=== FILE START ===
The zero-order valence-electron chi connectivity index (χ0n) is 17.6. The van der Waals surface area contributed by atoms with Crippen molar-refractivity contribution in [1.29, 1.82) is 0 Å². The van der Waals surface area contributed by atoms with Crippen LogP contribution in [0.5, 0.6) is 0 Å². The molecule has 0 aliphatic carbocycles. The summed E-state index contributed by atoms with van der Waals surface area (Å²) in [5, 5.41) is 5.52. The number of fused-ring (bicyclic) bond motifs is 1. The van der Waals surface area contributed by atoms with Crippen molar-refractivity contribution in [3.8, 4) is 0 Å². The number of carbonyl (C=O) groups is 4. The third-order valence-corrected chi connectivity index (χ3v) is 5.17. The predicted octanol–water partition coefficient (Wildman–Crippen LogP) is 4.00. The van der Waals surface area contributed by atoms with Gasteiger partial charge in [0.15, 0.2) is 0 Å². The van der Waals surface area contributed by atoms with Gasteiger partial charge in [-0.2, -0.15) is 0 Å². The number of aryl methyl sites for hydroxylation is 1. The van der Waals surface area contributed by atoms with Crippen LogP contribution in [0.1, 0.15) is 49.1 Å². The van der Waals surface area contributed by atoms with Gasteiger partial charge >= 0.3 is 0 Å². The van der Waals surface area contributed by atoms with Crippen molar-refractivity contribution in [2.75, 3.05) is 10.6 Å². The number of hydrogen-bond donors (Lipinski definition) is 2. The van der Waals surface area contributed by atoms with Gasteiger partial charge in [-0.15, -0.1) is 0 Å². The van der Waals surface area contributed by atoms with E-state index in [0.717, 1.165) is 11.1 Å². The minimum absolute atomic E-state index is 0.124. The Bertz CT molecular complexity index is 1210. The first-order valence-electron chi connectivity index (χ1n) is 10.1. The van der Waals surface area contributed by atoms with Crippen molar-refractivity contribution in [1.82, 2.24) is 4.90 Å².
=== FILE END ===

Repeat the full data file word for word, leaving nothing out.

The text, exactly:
The zero-order valence-electron chi connectivity index (χ0n) is 17.6. The van der Waals surface area contributed by atoms with Crippen molar-refractivity contribution in [1.29, 1.82) is 0 Å². The van der Waals surface area contributed by atoms with Crippen LogP contribution in [0.5, 0.6) is 0 Å². The molecule has 0 aliphatic carbocycles. The summed E-state index contributed by atoms with van der Waals surface area (Å²) in [5, 5.41) is 5.52. The number of fused-ring (bicyclic) bond motifs is 1. The van der Waals surface area contributed by atoms with Crippen molar-refractivity contribution in [3.8, 4) is 0 Å². The number of carbonyl (C=O) groups is 4. The third-order valence-corrected chi connectivity index (χ3v) is 5.17. The predicted octanol–water partition coefficient (Wildman–Crippen LogP) is 4.00. The van der Waals surface area contributed by atoms with Gasteiger partial charge in [0.15, 0.2) is 0 Å². The van der Waals surface area contributed by atoms with Gasteiger partial charge in [-0.2, -0.15) is 0 Å². The number of aryl methyl sites for hydroxylation is 1. The van der Waals surface area contributed by atoms with Crippen LogP contribution in [0.1, 0.15) is 49.1 Å². The van der Waals surface area contributed by atoms with Gasteiger partial charge >= 0.3 is 0 Å². The van der Waals surface area contributed by atoms with Crippen molar-refractivity contribution in [2.75, 3.05) is 10.6 Å². The number of hydrogen-bond donors (Lipinski definition) is 2. The van der Waals surface area contributed by atoms with Gasteiger partial charge in [-0.15, -0.1) is 0 Å². The van der Waals surface area contributed by atoms with E-state index in [0.717, 1.165) is 11.1 Å². The minimum absolute atomic E-state index is 0.124. The Bertz CT molecular complexity index is 1210. The first-order valence-electron chi connectivity index (χ1n) is 10.1. The van der Waals surface area contributed by atoms with Crippen molar-refractivity contribution in [1.82, 2.24) is 4.90 Å².